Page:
Friday, November 14, 2014

Three environmental books for children

Operation Nest Egg Chick by Maria Gill, illustrated by Bruce Potter, designed by Heather Arnold

Deep down in a dark burrow
a father kiwi snorts and snuffles in his sleep.
Underneath him, a large creamy egg lies
snug and safe from pilfering predators.

Soon the kiwi chick hatches and has to fend for itself. Will it meet a fateful end or will the kiwi chick become part of the Operation Nest Egg programme? A creative non-fiction story about two kiwi chicks; one that becomes part of the Operation Nest Egg programme and the other ... you'll have to read it to find out. Each page includes photographs and text boxes about how kiwi are being saved.

The story has been written to appeal to young children with a story and for older children who want to know more with fact boxes.

Bruce Potter has drawn his illustrations on the computer using a mix of photographs and cartoon-like figures.  When asked why he drew the kiwi with large eyes, Bruce said he wanted children to be empathetic with the kiwi.

Heather Arnold and Maria Gill have included a video and photographs of kiwi releases Maria has organised for the Department of Conservation on Motuora Island:

Anne Whalley in Magpies magazine said: "Operation Nest Egg is a perfect balance of picture book and nonfiction. The narrative reads aloud well, introducing young readers to the life of young kiwi and the dangers they face... Although I found the eyes of the caricature kiwi and some predators somewhat manic in appearance, Bruce Potter's illustrations are well crafted and add atmosphere to the 'story'. Highly recommended."

Rangitoto by Maria Gill, illustrated and designed by Heather Arnold

In the middle of the Hauraki Gulf bubbles begin to appear. Soon there are explosions and fire fountains. Maori on Motutapu and the mainland watch in awe, as a volcano forms in front of them. This is a creative non-fiction story about the birth of Rangitoto and what happens when humans interact with the island.

Along with the creative non-fiction story are fact boxes, diagrams, and glossary boxes to help the emerging reader become familiar with volcano facts and terms.  The story can be read to or by younger children of 5-7 year olds, and older children 8-12 years old can read the accompanying facts.  This book is very useful after visiting Rangitoto Island to satisfy the curiosity of young minds and very helpful for volcano studies.

Rangitoto was originally published in 2009 with Penguin New Zealand. It was shortlisted for the New Zealand Post Children's Book Awards and was reprinted twice.  In 2013, the book was updated and made into a digital book with Pixel Book.  In October 2014, it was republished under the imprint Long White Cloud Books. It's bigger, it's been updated, and it has some different design features.  You'll notice that the white space has gone and the narrative now merges more with the artwork. Scientific knowledge about Rangitoto had advanced since the book had originally been published and  therefore Heather Arnold has updated several of the diagrams.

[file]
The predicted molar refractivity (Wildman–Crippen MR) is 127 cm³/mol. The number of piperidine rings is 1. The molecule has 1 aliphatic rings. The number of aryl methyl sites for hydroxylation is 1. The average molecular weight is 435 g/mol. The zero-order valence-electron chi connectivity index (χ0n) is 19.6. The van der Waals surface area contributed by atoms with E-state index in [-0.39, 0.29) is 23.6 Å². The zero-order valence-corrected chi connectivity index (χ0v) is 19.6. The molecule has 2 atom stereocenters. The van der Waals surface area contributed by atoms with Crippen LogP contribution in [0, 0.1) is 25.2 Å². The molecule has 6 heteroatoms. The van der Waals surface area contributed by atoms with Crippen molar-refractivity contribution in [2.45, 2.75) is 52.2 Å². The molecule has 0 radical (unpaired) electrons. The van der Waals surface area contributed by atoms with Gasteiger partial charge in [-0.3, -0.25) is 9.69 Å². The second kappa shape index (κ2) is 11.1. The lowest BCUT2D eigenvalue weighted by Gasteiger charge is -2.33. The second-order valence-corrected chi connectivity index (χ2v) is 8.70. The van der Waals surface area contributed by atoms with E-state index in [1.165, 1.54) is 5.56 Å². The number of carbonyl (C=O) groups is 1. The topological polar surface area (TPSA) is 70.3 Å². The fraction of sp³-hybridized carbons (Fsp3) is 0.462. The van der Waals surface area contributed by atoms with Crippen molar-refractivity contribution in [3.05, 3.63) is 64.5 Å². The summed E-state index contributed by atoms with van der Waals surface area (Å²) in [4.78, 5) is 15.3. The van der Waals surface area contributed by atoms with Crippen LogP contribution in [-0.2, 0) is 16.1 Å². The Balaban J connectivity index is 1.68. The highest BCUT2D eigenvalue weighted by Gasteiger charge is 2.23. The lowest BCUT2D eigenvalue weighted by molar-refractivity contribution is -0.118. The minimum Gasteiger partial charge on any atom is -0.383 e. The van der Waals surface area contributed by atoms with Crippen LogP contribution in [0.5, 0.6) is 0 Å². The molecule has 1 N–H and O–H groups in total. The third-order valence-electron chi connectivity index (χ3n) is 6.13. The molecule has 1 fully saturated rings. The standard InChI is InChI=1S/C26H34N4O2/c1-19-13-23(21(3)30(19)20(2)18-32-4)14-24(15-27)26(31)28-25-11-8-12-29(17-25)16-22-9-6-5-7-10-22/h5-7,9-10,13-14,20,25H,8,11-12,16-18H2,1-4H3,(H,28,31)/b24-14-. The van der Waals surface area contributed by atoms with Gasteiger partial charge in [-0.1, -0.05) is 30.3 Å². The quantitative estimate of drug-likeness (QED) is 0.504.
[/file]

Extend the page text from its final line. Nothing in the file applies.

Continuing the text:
Associate Professor Ian Smith from the University of Auckland fact-checked the book. Emeritus Professor Kenneth D. Collerson PhD, FAusIMM endorsed the book:

It is a richly annotated book that contains an excellent glossary of geological terms about volcanoes. Facts about volcanoes, the interior of the Earth and the formation of magmas, although described in lay terms, are nevertheless scientifically sound.
I believe that Rangitoto is an excellent educational book that could be used as a resource by teachers in elementary schools.
As an earth scientist, I am happy to fully endorse this book for its geological content. It makes great reading, even for a professional geologist.

See links and teaching resources here.

Draw New Zealand Birds by Heather Arnold (DragonSauce Books)

Draw New Zealand Birds shows children and adults how to draw eight different native birds in pencil, gesso, and coloured pencil.  You will learn what equipment to use, how to use it, and also learn interesting facts about each of the native birds.  Heather shows how to draw each bird step-by-step and also how to advance some of the pictures into coloured artwork.

The book was originally published by Reed Publishing in 2007 and reprinted several times. It won the LIANZA Esther Glen award and was a 2008 Storylines Notable Book (non-fiction category).

It has been republished under the Dragonsauce Book imprint.

Reviewers in the past have said:

It is great to see rel­ev­ant draw­ing sub­jects; the New Zealand Birds. This lovely book encour­ages appre­ci­ation and facil­it­ates the need to look in detail and provides a for­mula to ensure success.
Good Teacher, 2007

This intriguing book, by Heather Arnold, (published by Reed, 2007) showing how to draw nine of New Zealand’s native birds will captivate any budding young artist. Each bird is introduced by describing where it lives, its feeding and breeding activities.National Library, 2007 

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